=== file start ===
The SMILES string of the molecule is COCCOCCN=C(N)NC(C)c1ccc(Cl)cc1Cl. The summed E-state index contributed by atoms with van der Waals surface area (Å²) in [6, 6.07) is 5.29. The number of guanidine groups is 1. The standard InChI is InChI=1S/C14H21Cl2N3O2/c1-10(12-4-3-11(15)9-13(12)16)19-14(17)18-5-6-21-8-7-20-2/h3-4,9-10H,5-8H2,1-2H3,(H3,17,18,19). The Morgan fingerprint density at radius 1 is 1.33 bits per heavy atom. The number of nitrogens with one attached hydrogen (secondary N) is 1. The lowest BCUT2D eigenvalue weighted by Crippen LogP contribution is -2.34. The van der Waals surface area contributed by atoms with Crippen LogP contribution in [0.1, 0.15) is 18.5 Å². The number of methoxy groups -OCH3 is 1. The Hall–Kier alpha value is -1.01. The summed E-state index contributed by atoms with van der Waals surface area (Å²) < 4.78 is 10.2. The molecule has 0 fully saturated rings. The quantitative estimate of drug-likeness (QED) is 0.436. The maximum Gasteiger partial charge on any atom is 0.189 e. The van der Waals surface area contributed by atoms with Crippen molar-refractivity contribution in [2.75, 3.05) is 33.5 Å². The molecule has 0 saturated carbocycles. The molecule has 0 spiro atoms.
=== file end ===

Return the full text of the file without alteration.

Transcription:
The SMILES string of the molecule is COCCOCCN=C(N)NC(C)c1ccc(Cl)cc1Cl. The summed E-state index contributed by atoms with van der Waals surface area (Å²) in [6, 6.07) is 5.29. The number of guanidine groups is 1. The standard InChI is InChI=1S/C14H21Cl2N3O2/c1-10(12-4-3-11(15)9-13(12)16)19-14(17)18-5-6-21-8-7-20-2/h3-4,9-10H,5-8H2,1-2H3,(H3,17,18,19). The Morgan fingerprint density at radius 1 is 1.33 bits per heavy atom. The number of nitrogens with one attached hydrogen (secondary N) is 1. The lowest BCUT2D eigenvalue weighted by Crippen LogP contribution is -2.34. The van der Waals surface area contributed by atoms with Crippen LogP contribution in [0.1, 0.15) is 18.5 Å². The number of methoxy groups -OCH3 is 1. The Hall–Kier alpha value is -1.01. The summed E-state index contributed by atoms with van der Waals surface area (Å²) < 4.78 is 10.2. The molecule has 0 fully saturated rings. The quantitative estimate of drug-likeness (QED) is 0.436. The maximum Gasteiger partial charge on any atom is 0.189 e. The van der Waals surface area contributed by atoms with Crippen molar-refractivity contribution in [2.75, 3.05) is 33.5 Å². The molecule has 0 saturated carbocycles. The molecule has 0 spiro atoms.